Expert: Tina Adati, PIMCO
Facilitator: Stuart Cummins
- Monetary policy, exchange rates, fiscal policy, trade and geopolitics are key risks affecting market sentiment.
- After a circa 30 year period of steady rates, the markets are factoring in an interest rate correction.
- A nominal rate rise in the UK would tighten investment grade and high yield spreads.
- Core bond strategies can still play an important role in portfolios; however it is important to be active to manage risks.
Long term interest rates are near multi-year lows. The Federal Reserve and Bank of England are expected to raise interest rates two to three times by the end of next year. The European Central Bank is expecting to slow down the asset purchasing program by the end of next year and follow with an interest rate rise thereafter.
Meanwhile the Bank of Japan expects to raise the 10 year yield target by 20-30bps in the second half of next year and emerging market Central Banks are expected to cut rates as inflation slows.
Overall, this impact of Central Bank rate corrections and the ending of balance sheet expansion would have a direct impact on volatility, spreads and economic growth. The geographic economic landscape is set to a moderate expansion trajectory. However the “market is not pricing in all these rate increases”.
The table’s discussion then turned to individual outcome scenarios and the impact on fixed income markets. With continued economic expansion the expert’s theory maintained that if expected rates remained at current levels there would be further tightening of spreads and lower levels of volatility.
In a situation where Central Banks remove policy accommodation too quickly and choke the global recovery, rates again rise, spreads widen and there is growing volatility in markets. However the best case scenario put forward would be for a gradual removal of policy accommodation. In this event rates rise gradually and spreads remain at current levels.
Conversation amongst the delegates explored the impact of credit spreads at below historical averages.
“With growing pressure to begin fiscal easing, what is the ‘new neutral’ going to be? The yield’s direction of travel (especially given what Central Banks are saying) is upwards.”
The in-house expert view, which focussed on five key areas affecting the ongoing stability of the economic growth rate were monetary policy, exchange rates, fiscal policy, trade and geopolitics. Alongside these, the table then began to explore the impact of normalising policy on their investment portfolios.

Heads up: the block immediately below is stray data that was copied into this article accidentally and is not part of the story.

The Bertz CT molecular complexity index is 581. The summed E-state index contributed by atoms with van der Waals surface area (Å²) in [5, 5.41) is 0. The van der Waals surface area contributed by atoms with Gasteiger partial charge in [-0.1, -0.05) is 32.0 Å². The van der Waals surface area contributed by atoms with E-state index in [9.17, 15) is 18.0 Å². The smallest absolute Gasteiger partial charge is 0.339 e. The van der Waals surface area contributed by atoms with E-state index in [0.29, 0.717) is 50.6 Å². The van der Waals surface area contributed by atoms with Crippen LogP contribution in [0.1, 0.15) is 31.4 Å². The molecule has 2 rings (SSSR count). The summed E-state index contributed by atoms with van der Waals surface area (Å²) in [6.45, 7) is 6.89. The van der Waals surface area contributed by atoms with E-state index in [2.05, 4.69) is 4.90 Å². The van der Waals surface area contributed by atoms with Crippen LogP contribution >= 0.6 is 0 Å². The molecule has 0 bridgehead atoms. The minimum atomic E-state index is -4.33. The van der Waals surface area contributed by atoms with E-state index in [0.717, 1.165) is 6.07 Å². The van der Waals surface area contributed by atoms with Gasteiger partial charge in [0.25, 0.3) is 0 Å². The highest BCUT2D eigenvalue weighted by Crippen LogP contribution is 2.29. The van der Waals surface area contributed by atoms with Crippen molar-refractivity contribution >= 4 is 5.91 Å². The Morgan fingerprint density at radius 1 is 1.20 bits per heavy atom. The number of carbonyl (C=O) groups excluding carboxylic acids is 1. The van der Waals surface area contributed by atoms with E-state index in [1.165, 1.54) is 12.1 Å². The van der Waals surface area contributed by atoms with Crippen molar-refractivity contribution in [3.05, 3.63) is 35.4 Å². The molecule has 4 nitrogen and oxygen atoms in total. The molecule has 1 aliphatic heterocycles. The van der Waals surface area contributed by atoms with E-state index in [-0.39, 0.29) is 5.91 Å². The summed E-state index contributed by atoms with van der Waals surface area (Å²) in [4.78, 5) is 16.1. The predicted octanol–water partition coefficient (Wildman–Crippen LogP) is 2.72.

The experts were then keen to explore three sets of hypotheses impacting the UK investment markets (for illustrative purposes only), this “scenario analysis provides a nice way to quantify future outcomes.”
Three key scenarios were assessed – (1) UK nominal rates rise by 100bps, (2) UK spreads widen by 50bps (in other markets 25-125bps) and (3) a combination of the above. Delegates were keen to examine the impact these scenarios had on the correlation to other risk factors, namely developed and emerging market equities.
With these scenarios in mind, the roundtable concluded that solutions to improve the immediate pricing impact and the 12 months expected returns should focus on a number of key outcomes put forward by the expert:
- Practice an active bond investment strategy. These strategies can play an important role in portfolios to manage risks. The aim is to provide lower volatility and limited downside risk against other financial assets.
- Reduce portfolio interest rate sensitivity.
- Add alternative sources (credit) of portfolio yield - increase and diversify sources of yield.
- Focus on absolute return or consistent income with outcome focused strategies.
- Central Bank rate corrections and balance sheet contraction will directly impact volatility, spreads and economic growth.
- Investors have the option to become more active – evidence suggests that unlike equities, active bond strategies have generally outperformed passive peers.
- Targeting lower duration strategies comes with trade-offs.
- There is the opportunity to diversify interest rate risk by shifting to credit.
- Finally, build in greater flexibility in to the portfolio – adjust exposures dynamically given macroeconomic views.